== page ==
Multi-day tours have been in existence for a long time, but the pandemic has changed travelling habits and trends, with industry stakeholders noticing that small groups, private and personalised itineraries, and bucket-list type holidays are becoming the order of the day.
Lukas C.C. Hempel, founder and CEO of Bookingkit, said: “There’s a tectonic shift in what kinds of activities people want to do. The clear losers are large group activities, while outdoor activities and small group activities are winners.”
Manuel Hilty, CEO and co-founder at Nezasa, shared during a session titled The Rise of Multi Day Tours at ITB Berlin: “We’ve seen a trend towards more private tours being booked, and smaller group sizes across the board, as a result of the pandemic.”
Hilty also predicted that multi-day tours will grow in the future, because “people will do less trips”, but will choose to take “longer ones and spend more time in a faraway destination”, as opposed to multiple short hops.
Staying longer in a destination would also be more sustainable in terms of transportation. Travis Pittman, co-founder and CEO at TourRadar, cited the example of a traveller who instead of holidaying in Rio de Janiero for just two days, opted for a longer, two-week stay in Brazil.
Brian Young, managing director at G Adventures, highlighted that the pandemic has taught people to appreciate the privilege of travel, and the importance of travel to their well-being, and is confident that newfound awareness would translate to them travelling more responsibly.
He added that experiential travel will gain further popularity in the wake of the pandemic. Reflecting this, Young noted that G Adventures has seen a growing interest in the agency’s “bucket-list type tours”, such as climbing to the base of Mount Everest and Mount Kilimanjaro.
Travis Pittman, co-founder and CEO at TourRadar, has also noticed searches for “polar expeditions” and other bucket-list items trending.
Experiences aside, reconnecting with friends and family is also a noticeable trend among post-pandemic travellers.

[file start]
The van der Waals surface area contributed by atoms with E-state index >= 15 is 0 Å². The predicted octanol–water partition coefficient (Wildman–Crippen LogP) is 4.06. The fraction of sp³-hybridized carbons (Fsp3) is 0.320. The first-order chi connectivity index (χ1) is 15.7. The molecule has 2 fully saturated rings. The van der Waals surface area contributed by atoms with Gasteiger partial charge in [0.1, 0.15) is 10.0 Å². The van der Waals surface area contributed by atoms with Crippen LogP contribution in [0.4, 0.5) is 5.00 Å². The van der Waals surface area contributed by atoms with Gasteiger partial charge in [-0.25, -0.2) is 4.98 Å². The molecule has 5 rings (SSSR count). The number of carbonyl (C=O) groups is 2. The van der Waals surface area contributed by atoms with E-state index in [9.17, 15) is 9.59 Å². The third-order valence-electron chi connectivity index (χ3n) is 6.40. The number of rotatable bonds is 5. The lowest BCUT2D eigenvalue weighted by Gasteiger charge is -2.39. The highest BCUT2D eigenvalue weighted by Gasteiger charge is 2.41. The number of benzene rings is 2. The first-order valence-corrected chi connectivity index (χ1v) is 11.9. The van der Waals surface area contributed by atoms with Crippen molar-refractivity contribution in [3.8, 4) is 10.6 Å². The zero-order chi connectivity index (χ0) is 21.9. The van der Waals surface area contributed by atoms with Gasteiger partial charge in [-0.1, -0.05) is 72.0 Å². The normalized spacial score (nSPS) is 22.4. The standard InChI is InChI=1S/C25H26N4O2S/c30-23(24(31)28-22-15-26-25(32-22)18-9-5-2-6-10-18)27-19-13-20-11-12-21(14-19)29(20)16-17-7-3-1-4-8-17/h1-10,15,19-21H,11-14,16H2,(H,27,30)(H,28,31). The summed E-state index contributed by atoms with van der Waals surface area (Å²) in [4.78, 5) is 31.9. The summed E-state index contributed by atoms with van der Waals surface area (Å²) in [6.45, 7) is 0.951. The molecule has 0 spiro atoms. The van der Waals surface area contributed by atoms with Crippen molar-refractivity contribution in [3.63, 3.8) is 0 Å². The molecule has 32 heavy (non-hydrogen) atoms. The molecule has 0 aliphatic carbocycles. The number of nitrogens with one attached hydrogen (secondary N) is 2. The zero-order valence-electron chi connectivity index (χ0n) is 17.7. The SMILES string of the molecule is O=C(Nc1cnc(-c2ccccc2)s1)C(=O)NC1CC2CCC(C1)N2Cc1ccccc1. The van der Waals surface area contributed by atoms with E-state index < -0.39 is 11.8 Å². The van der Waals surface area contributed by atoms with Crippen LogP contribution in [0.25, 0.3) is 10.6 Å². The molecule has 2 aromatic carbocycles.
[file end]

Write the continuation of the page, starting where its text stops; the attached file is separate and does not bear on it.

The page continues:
Pittman offered: “We have run trips since September 2020 and we have seen an increase in private group bookings with tailor-made elements. Family and friends just want to get away, while being in the security of a cocoon. Also, some groups have not seen each other in a long time, and the ‘bubble’ would help them reconnect with one another.”
In light of this, during Covid-19, G Adventures launched Book Your Bubble, a collection of 80 tours that groups can personalise and book. Young strongly believes that such tours will continue to be popular even after the pandemic subsides.
Solo travellers are also keen to hit the road again, but they desire to travel “in the comfort and security of a small group tour with like-minded people”.
On the topic of personalisation, Pittman noted: “(Previously), the multi-day tour sector has been fairly rigid, with not a lot of flexibility possible. (But with the pandemic), operators have realised that customers want to make changes without getting charged with a hefty fee.”
In the long run, Pittman believes that multi-tour operators would gain greater appeal as consumers who previously booked everything by themselves have realised it’s more complicated to obtain refunds when borders were swiftly shut.
He explained: “The benefit of booking through a tour operator is that you’ve got everything together; and one person, instead of seven different organisations, to (approach for) refunds.”